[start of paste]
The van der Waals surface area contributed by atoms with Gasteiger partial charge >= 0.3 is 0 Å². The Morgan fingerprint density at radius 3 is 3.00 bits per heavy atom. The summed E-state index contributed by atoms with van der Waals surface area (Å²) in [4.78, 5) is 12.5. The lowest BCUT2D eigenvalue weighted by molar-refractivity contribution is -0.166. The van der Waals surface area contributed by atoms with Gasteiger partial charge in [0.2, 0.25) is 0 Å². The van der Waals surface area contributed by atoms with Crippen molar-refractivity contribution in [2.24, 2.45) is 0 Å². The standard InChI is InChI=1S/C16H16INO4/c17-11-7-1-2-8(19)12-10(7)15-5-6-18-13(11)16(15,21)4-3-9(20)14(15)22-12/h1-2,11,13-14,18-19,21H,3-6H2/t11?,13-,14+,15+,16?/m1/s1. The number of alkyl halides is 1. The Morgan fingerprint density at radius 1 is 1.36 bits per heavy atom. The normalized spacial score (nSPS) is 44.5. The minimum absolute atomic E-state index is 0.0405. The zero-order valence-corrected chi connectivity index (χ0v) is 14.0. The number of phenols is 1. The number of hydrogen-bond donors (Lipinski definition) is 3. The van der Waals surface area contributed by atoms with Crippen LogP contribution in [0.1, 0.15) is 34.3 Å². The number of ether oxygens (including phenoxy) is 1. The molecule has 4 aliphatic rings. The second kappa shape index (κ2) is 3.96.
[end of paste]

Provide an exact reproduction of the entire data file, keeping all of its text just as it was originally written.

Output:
The van der Waals surface area contributed by atoms with Gasteiger partial charge >= 0.3 is 0 Å². The Morgan fingerprint density at radius 3 is 3.00 bits per heavy atom. The summed E-state index contributed by atoms with van der Waals surface area (Å²) in [4.78, 5) is 12.5. The lowest BCUT2D eigenvalue weighted by molar-refractivity contribution is -0.166. The van der Waals surface area contributed by atoms with Gasteiger partial charge in [0.2, 0.25) is 0 Å². The van der Waals surface area contributed by atoms with Crippen molar-refractivity contribution in [2.24, 2.45) is 0 Å². The standard InChI is InChI=1S/C16H16INO4/c17-11-7-1-2-8(19)12-10(7)15-5-6-18-13(11)16(15,21)4-3-9(20)14(15)22-12/h1-2,11,13-14,18-19,21H,3-6H2/t11?,13-,14+,15+,16?/m1/s1. The number of alkyl halides is 1. The Morgan fingerprint density at radius 1 is 1.36 bits per heavy atom. The normalized spacial score (nSPS) is 44.5. The minimum absolute atomic E-state index is 0.0405. The zero-order valence-corrected chi connectivity index (χ0v) is 14.0. The number of phenols is 1. The number of hydrogen-bond donors (Lipinski definition) is 3. The van der Waals surface area contributed by atoms with Crippen LogP contribution in [0.1, 0.15) is 34.3 Å². The number of ether oxygens (including phenoxy) is 1. The molecule has 4 aliphatic rings. The second kappa shape index (κ2) is 3.96.